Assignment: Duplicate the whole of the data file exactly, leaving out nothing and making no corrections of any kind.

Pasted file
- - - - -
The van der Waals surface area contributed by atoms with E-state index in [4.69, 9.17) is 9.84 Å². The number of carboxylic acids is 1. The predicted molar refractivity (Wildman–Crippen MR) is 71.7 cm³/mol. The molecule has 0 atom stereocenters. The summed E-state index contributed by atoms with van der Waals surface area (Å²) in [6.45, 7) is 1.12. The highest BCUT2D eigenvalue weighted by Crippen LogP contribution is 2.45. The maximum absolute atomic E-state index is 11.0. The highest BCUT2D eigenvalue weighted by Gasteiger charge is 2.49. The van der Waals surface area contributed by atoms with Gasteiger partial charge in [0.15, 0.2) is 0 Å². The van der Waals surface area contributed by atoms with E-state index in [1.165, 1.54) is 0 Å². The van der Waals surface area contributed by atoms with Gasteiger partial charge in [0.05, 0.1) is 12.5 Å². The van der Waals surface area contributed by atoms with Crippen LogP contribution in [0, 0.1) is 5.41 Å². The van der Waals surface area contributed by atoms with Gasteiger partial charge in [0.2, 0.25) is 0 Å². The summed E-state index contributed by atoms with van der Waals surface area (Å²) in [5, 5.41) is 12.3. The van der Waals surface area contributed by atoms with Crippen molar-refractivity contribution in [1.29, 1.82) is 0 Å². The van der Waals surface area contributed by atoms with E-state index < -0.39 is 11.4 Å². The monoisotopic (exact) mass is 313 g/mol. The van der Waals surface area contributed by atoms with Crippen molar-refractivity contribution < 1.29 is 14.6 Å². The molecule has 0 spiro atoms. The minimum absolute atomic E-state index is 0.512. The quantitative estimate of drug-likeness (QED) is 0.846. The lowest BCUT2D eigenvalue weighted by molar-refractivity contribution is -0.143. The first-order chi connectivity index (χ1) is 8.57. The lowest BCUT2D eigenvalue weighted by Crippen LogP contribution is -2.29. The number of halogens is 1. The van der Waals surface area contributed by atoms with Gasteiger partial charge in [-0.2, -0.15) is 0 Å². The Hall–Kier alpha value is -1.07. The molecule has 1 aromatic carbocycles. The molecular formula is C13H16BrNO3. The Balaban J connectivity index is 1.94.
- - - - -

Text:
The van der Waals surface area contributed by atoms with E-state index in [4.69, 9.17) is 9.84 Å². The number of carboxylic acids is 1. The predicted molar refractivity (Wildman–Crippen MR) is 71.7 cm³/mol. The molecule has 0 atom stereocenters. The summed E-state index contributed by atoms with van der Waals surface area (Å²) in [6.45, 7) is 1.12. The highest BCUT2D eigenvalue weighted by Crippen LogP contribution is 2.45. The maximum absolute atomic E-state index is 11.0. The highest BCUT2D eigenvalue weighted by Gasteiger charge is 2.49. The van der Waals surface area contributed by atoms with Gasteiger partial charge in [0.15, 0.2) is 0 Å². The van der Waals surface area contributed by atoms with E-state index in [1.165, 1.54) is 0 Å². The van der Waals surface area contributed by atoms with Gasteiger partial charge in [0.05, 0.1) is 12.5 Å². The van der Waals surface area contributed by atoms with Crippen LogP contribution in [0, 0.1) is 5.41 Å². The van der Waals surface area contributed by atoms with Gasteiger partial charge in [0.2, 0.25) is 0 Å². The summed E-state index contributed by atoms with van der Waals surface area (Å²) in [5, 5.41) is 12.3. The van der Waals surface area contributed by atoms with Crippen molar-refractivity contribution in [1.29, 1.82) is 0 Å². The van der Waals surface area contributed by atoms with E-state index < -0.39 is 11.4 Å². The monoisotopic (exact) mass is 313 g/mol. The van der Waals surface area contributed by atoms with Crippen molar-refractivity contribution < 1.29 is 14.6 Å². The molecule has 0 spiro atoms. The minimum absolute atomic E-state index is 0.512. The quantitative estimate of drug-likeness (QED) is 0.846. The lowest BCUT2D eigenvalue weighted by molar-refractivity contribution is -0.143. The first-order chi connectivity index (χ1) is 8.57. The lowest BCUT2D eigenvalue weighted by Crippen LogP contribution is -2.29. The number of halogens is 1. The van der Waals surface area contributed by atoms with Gasteiger partial charge in [-0.2, -0.15) is 0 Å². The Hall–Kier alpha value is -1.07. The molecule has 1 aromatic carbocycles. The molecular formula is C13H16BrNO3. The Balaban J connectivity index is 1.94.